The problem of optimal sort has been solved, but there exist other open problems, which are the subject of research in the area of algorithmic analysis. Research is done both in order to obtain better algorithms, as well as to demonstrate optimal complexities, that is, of the non-existence of better algorithms if the optimal has already been reached.

The travelling salesman problem for example, namely finding the path that a person has to take to visit cities with a minimal cost for the trip, is still open as far as finding an algorithm with polynomial complexity: every currently known algorithm has exponential complexity.

7. Computational Questions

Using the sort examples, it is possible to introduce fundamental concepts of Computer Science. For example, what does a professional working in this area do when he encounters a problem? He looks for algorithms; we need to then find what characterises an algorithm. Next, he tries to formally describe the algorithm found and program it. He has to demonstrate that the algorithm is correct, and analyse it regarding its complexity, verifying that it is tractable with respect to the time taken for processing.

7.1. What is an algorithm

An algorithm is a finite sequence of elementary steps, each one containing a well-defined mathematical operation. The execution of the sequence should terminate for any given set of input data. Notice that this is a characterisation and not a formal definition (because it may be impossible to prove that execution terminates).

7.2. The difficulty of obtaining a formal description, programming

The sort problem has used the following steps for the solution of a problem: 1) Solution of a particular problem (sorting 8 numbers); 2) Generalisation (sorting an arbitrary number of numbers); 3) Formal description of the generalised method (necessary for subsequent analysis and programming for the further introduction into a computer).

The difficulty of formally describing a solution method for a certain problem became clear when the winning groups tried to formulate it.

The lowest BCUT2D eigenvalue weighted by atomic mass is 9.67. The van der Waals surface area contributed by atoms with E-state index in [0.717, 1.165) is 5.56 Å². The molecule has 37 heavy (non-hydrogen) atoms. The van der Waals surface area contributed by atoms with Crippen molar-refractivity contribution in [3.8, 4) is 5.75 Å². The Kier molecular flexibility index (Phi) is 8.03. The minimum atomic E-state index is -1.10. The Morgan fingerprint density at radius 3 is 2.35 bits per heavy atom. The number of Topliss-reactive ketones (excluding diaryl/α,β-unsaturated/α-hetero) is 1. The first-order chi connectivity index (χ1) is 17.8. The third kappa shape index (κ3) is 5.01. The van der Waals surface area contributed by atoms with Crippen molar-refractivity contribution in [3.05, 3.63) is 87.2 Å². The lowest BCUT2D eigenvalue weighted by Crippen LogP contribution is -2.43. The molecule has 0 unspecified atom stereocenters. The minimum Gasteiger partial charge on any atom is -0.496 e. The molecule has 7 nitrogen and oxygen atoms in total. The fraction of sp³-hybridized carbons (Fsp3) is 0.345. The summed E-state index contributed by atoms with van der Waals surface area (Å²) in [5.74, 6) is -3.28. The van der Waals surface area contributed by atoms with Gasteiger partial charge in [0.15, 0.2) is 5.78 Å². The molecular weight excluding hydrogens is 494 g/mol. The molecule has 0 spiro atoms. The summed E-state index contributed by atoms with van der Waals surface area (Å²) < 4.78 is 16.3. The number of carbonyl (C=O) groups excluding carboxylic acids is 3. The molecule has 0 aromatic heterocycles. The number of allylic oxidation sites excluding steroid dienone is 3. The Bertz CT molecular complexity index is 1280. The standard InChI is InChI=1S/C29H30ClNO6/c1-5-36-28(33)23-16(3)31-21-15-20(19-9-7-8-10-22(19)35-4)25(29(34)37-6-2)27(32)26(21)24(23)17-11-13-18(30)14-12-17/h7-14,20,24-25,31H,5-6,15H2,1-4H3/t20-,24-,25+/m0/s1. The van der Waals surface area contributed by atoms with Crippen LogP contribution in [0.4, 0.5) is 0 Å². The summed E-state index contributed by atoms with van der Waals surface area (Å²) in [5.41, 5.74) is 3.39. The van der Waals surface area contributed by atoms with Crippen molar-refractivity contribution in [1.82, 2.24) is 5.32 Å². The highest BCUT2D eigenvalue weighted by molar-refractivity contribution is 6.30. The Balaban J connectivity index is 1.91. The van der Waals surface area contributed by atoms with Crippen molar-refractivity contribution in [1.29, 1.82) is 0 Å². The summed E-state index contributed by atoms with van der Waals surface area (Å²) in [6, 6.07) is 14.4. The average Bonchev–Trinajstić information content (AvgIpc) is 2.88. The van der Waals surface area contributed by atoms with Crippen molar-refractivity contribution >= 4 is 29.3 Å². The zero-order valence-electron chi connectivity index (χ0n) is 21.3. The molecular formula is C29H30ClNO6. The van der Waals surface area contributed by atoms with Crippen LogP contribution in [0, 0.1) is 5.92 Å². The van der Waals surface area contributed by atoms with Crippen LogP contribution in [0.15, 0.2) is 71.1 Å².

It is shown that, having a good description, programming it for a computer is a trivial task. Listings of PASCAL programs which implement the 3 sort methods described in section 3.2. are handed out (See Appendix). Each statement is briefly described.

7.3. Correctness of an algorithm

The proof of the correctness of an algorithm consists in demonstrating that it correctly executes the desired process, that is, that it reaches the desired solution. There are formal methods for proving correctness using Mathematical Logic. In this area there are two classes of problems: proof of correct execution; and proof that execution terminates for any input. This last question is called the halting problem.

Another technique consists of mathematically specifying a problem, then transforming this specification using formal rules (which should have previously been demonstrated to be correct), until one reaches an algorithm which may be formulated in a programming language. This area is called Program Development by (Formal) Transformations. Instead of proving that the program is correct, it is deduced in a correct way (one of the big problems with proving a program correct is that when it is not correct, in most of the cases nothing can be concluded).

7.4. Problems with correct or incorrect solutions